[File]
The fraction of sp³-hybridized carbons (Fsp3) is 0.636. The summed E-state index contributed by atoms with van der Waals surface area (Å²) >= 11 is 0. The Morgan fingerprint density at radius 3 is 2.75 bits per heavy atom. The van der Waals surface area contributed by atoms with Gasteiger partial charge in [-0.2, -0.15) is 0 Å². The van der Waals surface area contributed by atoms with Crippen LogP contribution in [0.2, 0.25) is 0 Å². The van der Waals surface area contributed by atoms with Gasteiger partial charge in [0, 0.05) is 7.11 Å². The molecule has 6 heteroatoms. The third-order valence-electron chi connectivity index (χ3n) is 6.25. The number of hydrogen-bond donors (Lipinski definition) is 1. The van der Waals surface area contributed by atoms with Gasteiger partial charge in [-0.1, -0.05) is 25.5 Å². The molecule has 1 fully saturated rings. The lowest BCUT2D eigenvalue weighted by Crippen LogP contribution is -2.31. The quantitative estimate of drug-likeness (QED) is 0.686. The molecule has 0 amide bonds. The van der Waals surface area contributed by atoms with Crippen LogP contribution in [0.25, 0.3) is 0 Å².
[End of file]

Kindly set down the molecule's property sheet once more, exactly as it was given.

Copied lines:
The fraction of sp³-hybridized carbons (Fsp3) is 0.636. The summed E-state index contributed by atoms with van der Waals surface area (Å²) >= 11 is 0. The Morgan fingerprint density at radius 3 is 2.75 bits per heavy atom. The van der Waals surface area contributed by atoms with Gasteiger partial charge in [-0.2, -0.15) is 0 Å². The van der Waals surface area contributed by atoms with Crippen LogP contribution in [0.2, 0.25) is 0 Å². The van der Waals surface area contributed by atoms with Gasteiger partial charge in [0, 0.05) is 7.11 Å². The molecule has 6 heteroatoms. The third-order valence-electron chi connectivity index (χ3n) is 6.25. The number of hydrogen-bond donors (Lipinski definition) is 1. The van der Waals surface area contributed by atoms with Gasteiger partial charge in [-0.1, -0.05) is 25.5 Å². The molecule has 1 fully saturated rings. The lowest BCUT2D eigenvalue weighted by Crippen LogP contribution is -2.31. The quantitative estimate of drug-likeness (QED) is 0.686. The molecule has 0 amide bonds. The van der Waals surface area contributed by atoms with Crippen LogP contribution in [0.25, 0.3) is 0 Å².